March 12, 2014

Labour shortages and slowdowns dominate discussion

Canadian construction must prepare for slowing growth potential in some sectors and a looming labour crunch in 2016, says Export Development Canada's (EDC) chief economist.

“Labour restraints are going to get really tight,” said Peter Hall, EDC’s chief economist and vice-president in his economic outlook to the Canadian Construction Association during its conference in Panama.

“2016 is the magic year if you need to lock in good, skilled workers, now is the time to do it – love ’em or lose them.”

Hall advised Canadian construction stakeholders to be aware of the constraints that exist in the Canadian economy.

Even with the soft investment sector, labour challenges will be something to tackle going forward.

“We have solutions that are very appropriate to the construction sector, for the low amount of productive capacity we have, we believe we could be in for a wave of business investment here in Canada,” explained Hall.

With the recent inking of the Canada-European Union trade pact, Hall believes Canadian construction horizons do have potential.

“We are now in a space where the construction industry is actually one of the top industries that has been identified as one of the net beneficiaries,” he said.

A study of the pact indicates Canadian construction is one of the top five industries that could benefit.

Hall said global economic growth is back, but the Canadian construction opportunities on the domestic investment front will ease, especially with little projected growth potential in the residential construction market.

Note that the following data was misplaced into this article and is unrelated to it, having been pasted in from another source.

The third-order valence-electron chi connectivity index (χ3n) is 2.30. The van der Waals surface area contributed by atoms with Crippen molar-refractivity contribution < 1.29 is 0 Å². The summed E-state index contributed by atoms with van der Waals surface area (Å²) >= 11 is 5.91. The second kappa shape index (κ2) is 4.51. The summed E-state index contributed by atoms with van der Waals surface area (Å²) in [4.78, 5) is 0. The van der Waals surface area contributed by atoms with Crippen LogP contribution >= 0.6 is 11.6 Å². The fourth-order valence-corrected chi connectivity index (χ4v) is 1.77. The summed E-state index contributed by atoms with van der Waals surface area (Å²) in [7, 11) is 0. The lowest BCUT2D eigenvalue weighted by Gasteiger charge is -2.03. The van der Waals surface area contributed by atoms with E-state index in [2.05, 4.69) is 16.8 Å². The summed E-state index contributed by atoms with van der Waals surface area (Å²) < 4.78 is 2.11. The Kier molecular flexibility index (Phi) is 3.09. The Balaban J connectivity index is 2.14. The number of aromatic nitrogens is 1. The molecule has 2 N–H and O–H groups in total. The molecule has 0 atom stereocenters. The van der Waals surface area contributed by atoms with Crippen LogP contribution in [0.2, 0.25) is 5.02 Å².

“But, what you will see, with the export sector being reignited, it will actually cause, what we think is a wave of investment inside export-orientated business investment,” stated Hall.

Canadians have been raising their debt burdens to keep the economy going over the last couple of years and industries need to be cognizant of that fact, added Hall.

“Our debt-to-income levels are sort of where the American debt-to-income levels were at prior to the crisis happening,” he said.

“We don’t think we are looking at a crisis, we actually think this means we won’t get a lot of growth at the consumer (level).”

Hall further explained why EDC also does not expect multi-unit construction to be a growth driver for the Canadian economy in the near future.

“There is not a whole lot of growth potential (in residential construction), we have been overbuilding in Canada,” he said.

“We are not expecting a full-blown correction, other aspects of the economy will be in place to keep the housing market from imploding but it will not be a source of growth, neither is the government sector.”

The growth will come from the world economy “firing up” on the trade side of Canada’s economic equation.

Hall explained that the world has turned the corner, the U.S. economy is showing incredible growth in its confidence and there is self-sustaining growth happening there and not due to the result of policy.

“The other piece of good news is that the European economy is through its recession. We have two and soon to be three quarters of revival inside Europe,” he said.

“What that is doing for the European economy has ignited that continent and gives them a sense that all is not all lost.”

European countries that are showing the most growth are in the most “stretched economies” like Spain, Ireland and Greece.

The Irish federal deficit, from its double-digit level in fall 2013, is now under two per cent. Spain, whose deficit was at 10 per cent of its GDP is now below four per cent.

Lastly, Greece, whose red ink hovered at 20 per cent of its economy in late 2009, recently hit balanced spending and revenues in fall 2013.

For more CCA conference stories, blogs and videos visit

with files from Kelly LaPointe

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